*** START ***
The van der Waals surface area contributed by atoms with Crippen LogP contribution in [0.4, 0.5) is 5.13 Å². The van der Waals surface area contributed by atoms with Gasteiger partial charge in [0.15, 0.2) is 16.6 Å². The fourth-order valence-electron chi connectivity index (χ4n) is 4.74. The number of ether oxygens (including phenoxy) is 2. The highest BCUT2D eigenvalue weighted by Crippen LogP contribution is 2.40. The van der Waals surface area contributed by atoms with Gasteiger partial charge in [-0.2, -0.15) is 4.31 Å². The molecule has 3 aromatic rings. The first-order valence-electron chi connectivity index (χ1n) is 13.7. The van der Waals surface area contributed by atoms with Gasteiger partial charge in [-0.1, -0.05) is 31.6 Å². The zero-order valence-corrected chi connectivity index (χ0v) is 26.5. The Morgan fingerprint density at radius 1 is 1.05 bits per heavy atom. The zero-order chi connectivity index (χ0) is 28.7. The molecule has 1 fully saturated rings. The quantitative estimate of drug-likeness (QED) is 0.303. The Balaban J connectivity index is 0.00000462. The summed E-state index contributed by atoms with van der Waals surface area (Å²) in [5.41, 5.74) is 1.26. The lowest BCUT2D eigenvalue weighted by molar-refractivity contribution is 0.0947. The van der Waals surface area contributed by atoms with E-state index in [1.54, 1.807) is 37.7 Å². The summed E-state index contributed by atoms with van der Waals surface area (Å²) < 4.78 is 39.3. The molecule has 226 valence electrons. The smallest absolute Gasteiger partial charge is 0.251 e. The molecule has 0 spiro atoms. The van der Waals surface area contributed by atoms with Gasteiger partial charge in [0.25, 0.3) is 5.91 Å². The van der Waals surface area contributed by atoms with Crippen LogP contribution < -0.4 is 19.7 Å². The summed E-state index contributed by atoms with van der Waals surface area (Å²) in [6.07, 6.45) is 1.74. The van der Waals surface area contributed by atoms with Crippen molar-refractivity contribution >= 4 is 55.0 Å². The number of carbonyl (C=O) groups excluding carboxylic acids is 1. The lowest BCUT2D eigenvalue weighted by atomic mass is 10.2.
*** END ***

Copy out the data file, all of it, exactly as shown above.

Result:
The van der Waals surface area contributed by atoms with Crippen LogP contribution in [0.4, 0.5) is 5.13 Å². The van der Waals surface area contributed by atoms with Gasteiger partial charge in [0.15, 0.2) is 16.6 Å². The fourth-order valence-electron chi connectivity index (χ4n) is 4.74. The number of ether oxygens (including phenoxy) is 2. The highest BCUT2D eigenvalue weighted by Crippen LogP contribution is 2.40. The van der Waals surface area contributed by atoms with Gasteiger partial charge in [-0.2, -0.15) is 4.31 Å². The molecule has 3 aromatic rings. The first-order valence-electron chi connectivity index (χ1n) is 13.7. The van der Waals surface area contributed by atoms with Gasteiger partial charge in [-0.1, -0.05) is 31.6 Å². The zero-order valence-corrected chi connectivity index (χ0v) is 26.5. The Morgan fingerprint density at radius 1 is 1.05 bits per heavy atom. The zero-order chi connectivity index (χ0) is 28.7. The molecule has 1 fully saturated rings. The quantitative estimate of drug-likeness (QED) is 0.303. The Balaban J connectivity index is 0.00000462. The summed E-state index contributed by atoms with van der Waals surface area (Å²) in [5.41, 5.74) is 1.26. The lowest BCUT2D eigenvalue weighted by molar-refractivity contribution is 0.0947. The van der Waals surface area contributed by atoms with E-state index in [1.54, 1.807) is 37.7 Å². The summed E-state index contributed by atoms with van der Waals surface area (Å²) < 4.78 is 39.3. The molecule has 226 valence electrons. The smallest absolute Gasteiger partial charge is 0.251 e. The molecule has 0 spiro atoms. The van der Waals surface area contributed by atoms with Gasteiger partial charge in [0.25, 0.3) is 5.91 Å². The van der Waals surface area contributed by atoms with Crippen LogP contribution < -0.4 is 19.7 Å². The summed E-state index contributed by atoms with van der Waals surface area (Å²) in [6.07, 6.45) is 1.74. The van der Waals surface area contributed by atoms with Crippen molar-refractivity contribution >= 4 is 55.0 Å². The number of carbonyl (C=O) groups excluding carboxylic acids is 1. The lowest BCUT2D eigenvalue weighted by atomic mass is 10.2.